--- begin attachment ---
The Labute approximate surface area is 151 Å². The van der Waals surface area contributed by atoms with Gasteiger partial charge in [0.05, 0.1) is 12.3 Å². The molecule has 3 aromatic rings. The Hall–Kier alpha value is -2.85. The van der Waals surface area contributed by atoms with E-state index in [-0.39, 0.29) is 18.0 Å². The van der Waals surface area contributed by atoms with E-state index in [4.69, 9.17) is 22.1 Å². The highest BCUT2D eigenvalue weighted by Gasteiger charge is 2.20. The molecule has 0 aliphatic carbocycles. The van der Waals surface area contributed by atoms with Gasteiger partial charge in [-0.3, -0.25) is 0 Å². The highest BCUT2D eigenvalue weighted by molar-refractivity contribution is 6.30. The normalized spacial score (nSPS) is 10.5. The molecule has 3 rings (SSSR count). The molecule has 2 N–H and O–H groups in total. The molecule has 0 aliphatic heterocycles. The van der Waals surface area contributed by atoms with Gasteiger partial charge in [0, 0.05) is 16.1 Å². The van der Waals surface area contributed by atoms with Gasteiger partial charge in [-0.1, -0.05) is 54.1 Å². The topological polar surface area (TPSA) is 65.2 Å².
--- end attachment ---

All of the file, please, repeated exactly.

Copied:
The Labute approximate surface area is 151 Å². The van der Waals surface area contributed by atoms with Gasteiger partial charge in [0.05, 0.1) is 12.3 Å². The molecule has 3 aromatic rings. The Hall–Kier alpha value is -2.85. The van der Waals surface area contributed by atoms with E-state index in [-0.39, 0.29) is 18.0 Å². The van der Waals surface area contributed by atoms with E-state index in [4.69, 9.17) is 22.1 Å². The highest BCUT2D eigenvalue weighted by Gasteiger charge is 2.20. The molecule has 0 aliphatic carbocycles. The van der Waals surface area contributed by atoms with Gasteiger partial charge in [-0.3, -0.25) is 0 Å². The highest BCUT2D eigenvalue weighted by molar-refractivity contribution is 6.30. The normalized spacial score (nSPS) is 10.5. The molecule has 3 rings (SSSR count). The molecule has 2 N–H and O–H groups in total. The molecule has 0 aliphatic heterocycles. The van der Waals surface area contributed by atoms with Gasteiger partial charge in [0, 0.05) is 16.1 Å². The van der Waals surface area contributed by atoms with Gasteiger partial charge in [-0.1, -0.05) is 54.1 Å². The topological polar surface area (TPSA) is 65.2 Å².